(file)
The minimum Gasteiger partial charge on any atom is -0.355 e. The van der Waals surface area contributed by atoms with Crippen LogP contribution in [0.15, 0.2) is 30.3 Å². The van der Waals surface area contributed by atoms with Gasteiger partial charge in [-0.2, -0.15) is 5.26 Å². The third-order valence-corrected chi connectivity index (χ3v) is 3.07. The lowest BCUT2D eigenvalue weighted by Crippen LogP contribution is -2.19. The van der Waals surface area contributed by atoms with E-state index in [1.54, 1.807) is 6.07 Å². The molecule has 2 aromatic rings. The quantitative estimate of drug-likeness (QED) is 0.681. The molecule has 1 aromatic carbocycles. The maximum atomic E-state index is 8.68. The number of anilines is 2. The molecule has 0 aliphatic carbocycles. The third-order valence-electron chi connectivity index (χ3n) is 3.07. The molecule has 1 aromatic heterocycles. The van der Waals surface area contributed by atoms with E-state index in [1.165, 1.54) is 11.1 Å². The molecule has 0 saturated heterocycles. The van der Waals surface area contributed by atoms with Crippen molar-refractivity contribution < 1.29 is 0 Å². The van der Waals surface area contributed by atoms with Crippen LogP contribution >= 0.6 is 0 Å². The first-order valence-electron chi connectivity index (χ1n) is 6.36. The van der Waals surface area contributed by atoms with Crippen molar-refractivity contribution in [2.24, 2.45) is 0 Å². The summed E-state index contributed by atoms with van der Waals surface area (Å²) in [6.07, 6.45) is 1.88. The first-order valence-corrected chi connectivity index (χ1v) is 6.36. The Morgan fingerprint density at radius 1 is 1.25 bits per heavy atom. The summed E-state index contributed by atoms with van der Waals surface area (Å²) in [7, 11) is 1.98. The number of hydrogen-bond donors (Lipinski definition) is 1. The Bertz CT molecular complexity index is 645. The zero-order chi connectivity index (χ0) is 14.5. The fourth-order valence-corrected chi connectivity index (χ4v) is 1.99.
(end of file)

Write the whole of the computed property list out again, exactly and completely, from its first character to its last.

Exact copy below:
The minimum Gasteiger partial charge on any atom is -0.355 e. The van der Waals surface area contributed by atoms with Crippen LogP contribution in [0.15, 0.2) is 30.3 Å². The van der Waals surface area contributed by atoms with Gasteiger partial charge in [-0.2, -0.15) is 5.26 Å². The third-order valence-corrected chi connectivity index (χ3v) is 3.07. The lowest BCUT2D eigenvalue weighted by Crippen LogP contribution is -2.19. The van der Waals surface area contributed by atoms with E-state index in [1.54, 1.807) is 6.07 Å². The molecule has 2 aromatic rings. The quantitative estimate of drug-likeness (QED) is 0.681. The molecule has 1 aromatic carbocycles. The maximum atomic E-state index is 8.68. The number of anilines is 2. The molecule has 0 aliphatic carbocycles. The third-order valence-electron chi connectivity index (χ3n) is 3.07. The molecule has 1 aromatic heterocycles. The van der Waals surface area contributed by atoms with E-state index in [1.165, 1.54) is 11.1 Å². The molecule has 0 saturated heterocycles. The van der Waals surface area contributed by atoms with Crippen molar-refractivity contribution < 1.29 is 0 Å². The van der Waals surface area contributed by atoms with Crippen LogP contribution >= 0.6 is 0 Å². The first-order valence-electron chi connectivity index (χ1n) is 6.36. The van der Waals surface area contributed by atoms with Crippen molar-refractivity contribution in [2.24, 2.45) is 0 Å². The summed E-state index contributed by atoms with van der Waals surface area (Å²) in [6.07, 6.45) is 1.88. The first-order valence-corrected chi connectivity index (χ1v) is 6.36. The Morgan fingerprint density at radius 1 is 1.25 bits per heavy atom. The summed E-state index contributed by atoms with van der Waals surface area (Å²) in [7, 11) is 1.98. The number of hydrogen-bond donors (Lipinski definition) is 1. The Bertz CT molecular complexity index is 645. The zero-order chi connectivity index (χ0) is 14.5. The fourth-order valence-corrected chi connectivity index (χ4v) is 1.99.